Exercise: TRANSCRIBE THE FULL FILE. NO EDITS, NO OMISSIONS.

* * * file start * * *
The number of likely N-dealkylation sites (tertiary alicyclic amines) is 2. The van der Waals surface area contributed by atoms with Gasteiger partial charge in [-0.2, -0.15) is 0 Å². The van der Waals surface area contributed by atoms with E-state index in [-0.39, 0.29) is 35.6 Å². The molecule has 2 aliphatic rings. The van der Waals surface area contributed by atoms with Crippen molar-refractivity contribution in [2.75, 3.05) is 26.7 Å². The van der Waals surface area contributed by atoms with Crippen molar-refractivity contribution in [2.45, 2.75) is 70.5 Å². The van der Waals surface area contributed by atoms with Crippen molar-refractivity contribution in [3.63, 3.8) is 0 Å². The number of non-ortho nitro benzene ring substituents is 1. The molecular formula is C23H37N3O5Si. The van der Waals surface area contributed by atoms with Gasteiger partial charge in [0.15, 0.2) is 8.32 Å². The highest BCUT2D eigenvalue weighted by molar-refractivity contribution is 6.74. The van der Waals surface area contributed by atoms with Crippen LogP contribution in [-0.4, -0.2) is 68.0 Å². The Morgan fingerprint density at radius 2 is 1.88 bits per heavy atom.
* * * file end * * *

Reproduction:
The number of likely N-dealkylation sites (tertiary alicyclic amines) is 2. The van der Waals surface area contributed by atoms with Gasteiger partial charge in [-0.2, -0.15) is 0 Å². The van der Waals surface area contributed by atoms with E-state index in [-0.39, 0.29) is 35.6 Å². The molecule has 2 aliphatic rings. The van der Waals surface area contributed by atoms with Crippen molar-refractivity contribution in [2.75, 3.05) is 26.7 Å². The van der Waals surface area contributed by atoms with Crippen molar-refractivity contribution in [2.45, 2.75) is 70.5 Å². The van der Waals surface area contributed by atoms with Crippen molar-refractivity contribution in [3.63, 3.8) is 0 Å². The number of non-ortho nitro benzene ring substituents is 1. The molecular formula is C23H37N3O5Si. The van der Waals surface area contributed by atoms with Gasteiger partial charge in [0.15, 0.2) is 8.32 Å². The highest BCUT2D eigenvalue weighted by molar-refractivity contribution is 6.74. The van der Waals surface area contributed by atoms with Crippen LogP contribution in [-0.4, -0.2) is 68.0 Å². The Morgan fingerprint density at radius 2 is 1.88 bits per heavy atom.